Stewart Sowman and producers Olivia Holdsworth and Grace Watson bring you bFM's daily news & current affairs show as well as a regular chat with Labour Minister Andrew Little.
The Wire is 95bFM's long-running daily bastion of news, current affairs and views through the bFM lens.
Stewart Sowman-Lund is in his final year of a Law and Arts degree, and a radio reporter for Newstalk ZB. He’s been at 95bFM since 2017, and has spent much of his time covering entertainment news despite being told not to. When not giving his opinion on something, he’ll most likely be found drinking coffee.
Over the past month there have been further developments in Sudan as the peaceful protests have resulted in political change. Isabella spoke with Sudanese-American activist Wafa Elamin about what to expect from the new power-sharing arrangement, the potential impact of democratic Sudan and the role of the Sudanese diaspora. She began by asking Wafa what the current state of Sudanese politics is.
Nick Smale and Noel Watson of The West Auckland Licensing Trusts Action Group join us to discuss the local body elections and their requests that the Waitakere and Portage Licensing Trusts hold a vote at the 2019 local body elections. The vote would decide if The Trusts should keep or lose their monopoly rights.
This week on the Monday Wire, Jemima speaks to Green Party co-leader James Shaw about the party's recent media controversies and how the party is responding to them. Southern Cross is back with the latest in Pacific news. Lachlan speaks to Professor Janine Hayward about local government voter turnout and what needs to be done about it. Jemima wraps it up with a chat with Children's Commissioner, Andrew Becroft, about the government child and youth wellbeing strategy and the need for more schools to adopt anti-bullying programmes.
Last week the government announced their overarching child and youth wellbeing strategy, which sets out a shared understanding of what's important for the wellbeing of young New Zealanders. Jemima spoke to Childrens Commissioner, Andrew Becroft, about the strategy and how it will be implemented practically. They also discussed the Commissioner's call for all schools to introduce anti-bullying programmes.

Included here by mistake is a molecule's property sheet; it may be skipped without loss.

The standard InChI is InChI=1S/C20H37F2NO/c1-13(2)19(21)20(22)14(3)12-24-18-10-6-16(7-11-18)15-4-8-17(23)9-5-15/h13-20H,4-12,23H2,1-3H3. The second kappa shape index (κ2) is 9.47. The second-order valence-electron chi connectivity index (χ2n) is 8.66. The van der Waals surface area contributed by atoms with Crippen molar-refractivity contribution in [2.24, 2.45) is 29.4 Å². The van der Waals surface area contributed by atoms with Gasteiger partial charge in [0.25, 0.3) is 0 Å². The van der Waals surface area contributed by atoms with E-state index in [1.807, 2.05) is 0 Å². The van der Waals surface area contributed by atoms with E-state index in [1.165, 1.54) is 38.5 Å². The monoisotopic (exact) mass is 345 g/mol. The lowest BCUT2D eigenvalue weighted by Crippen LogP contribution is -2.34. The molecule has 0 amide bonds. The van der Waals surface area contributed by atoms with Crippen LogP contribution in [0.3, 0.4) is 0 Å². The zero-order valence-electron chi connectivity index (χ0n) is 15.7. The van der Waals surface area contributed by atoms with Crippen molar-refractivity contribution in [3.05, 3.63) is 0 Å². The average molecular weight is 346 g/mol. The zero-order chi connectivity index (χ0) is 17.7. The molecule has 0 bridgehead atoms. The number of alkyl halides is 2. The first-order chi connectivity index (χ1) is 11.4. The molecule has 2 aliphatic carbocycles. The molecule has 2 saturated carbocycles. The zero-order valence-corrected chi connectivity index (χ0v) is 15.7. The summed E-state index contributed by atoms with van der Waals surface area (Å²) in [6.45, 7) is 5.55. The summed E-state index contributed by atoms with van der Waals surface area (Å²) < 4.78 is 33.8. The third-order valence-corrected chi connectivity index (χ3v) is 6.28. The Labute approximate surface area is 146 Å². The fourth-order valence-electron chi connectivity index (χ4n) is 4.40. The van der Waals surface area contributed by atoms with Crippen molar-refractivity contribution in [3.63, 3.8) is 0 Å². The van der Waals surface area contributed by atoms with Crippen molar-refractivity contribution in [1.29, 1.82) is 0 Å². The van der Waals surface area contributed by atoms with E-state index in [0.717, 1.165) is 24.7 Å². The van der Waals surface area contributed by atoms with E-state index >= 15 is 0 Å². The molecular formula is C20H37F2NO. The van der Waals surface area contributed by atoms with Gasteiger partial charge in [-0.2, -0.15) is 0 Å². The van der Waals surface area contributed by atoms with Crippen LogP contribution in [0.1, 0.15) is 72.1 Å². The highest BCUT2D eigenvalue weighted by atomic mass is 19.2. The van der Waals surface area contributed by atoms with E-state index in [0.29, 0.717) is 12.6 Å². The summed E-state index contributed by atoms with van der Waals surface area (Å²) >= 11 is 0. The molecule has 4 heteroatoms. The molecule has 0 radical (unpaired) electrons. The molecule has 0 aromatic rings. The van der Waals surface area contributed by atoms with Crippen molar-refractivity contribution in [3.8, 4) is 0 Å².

Science is no longer cool, according to Chris Mooney. This could have huge consequences for the world, which needs science to help resolve many crises facing us today. But people are paying less attention and giving less credence to science and scientists due in part to politics, mainstream media, religion, and anti-intellectualism. How did we get so far off the scientific track, and what should we do now? Maria Armoudian speaks to Mooney, the co-author of “Unscientific America: How scientific illiteracy threatens our future”.
Auckland Action Against Poverty has raised red flags after lobbying efforts from several tobacco companies in New Zealand.
In an email addressed to Auckland Action Against Poverty tobacco giant, Philip Morris, reached out for a meeting saying “Philip Morris strongly supports the Government’s focus on encouraging people to switch to less harmful products and is working towards exiting the cigarette market in NZ. In particular, Philip Morris is working to address the high rates of women smokers.”
Auckland Action Against Poverty is now urging the government to regulate the lobbying efforts of the tobacco industry. Co-Ordinator of AAAP, Ricardo Menendez March joins Laura Kvigstad to discuss the lobbying efforts he’s seen occur by the tobacco industry.
We have reached out to Philip Morris for comment and will be retouching on this issue next week.
Justice Minister Andrew Little pops by for his weekly chat. He speaks to Stewart about liquor trading laws, after a bill passed last night under urgency allowing licensed venues to stay open late for the Rugby World Cup. Plus, foreign donations- should they be allowed?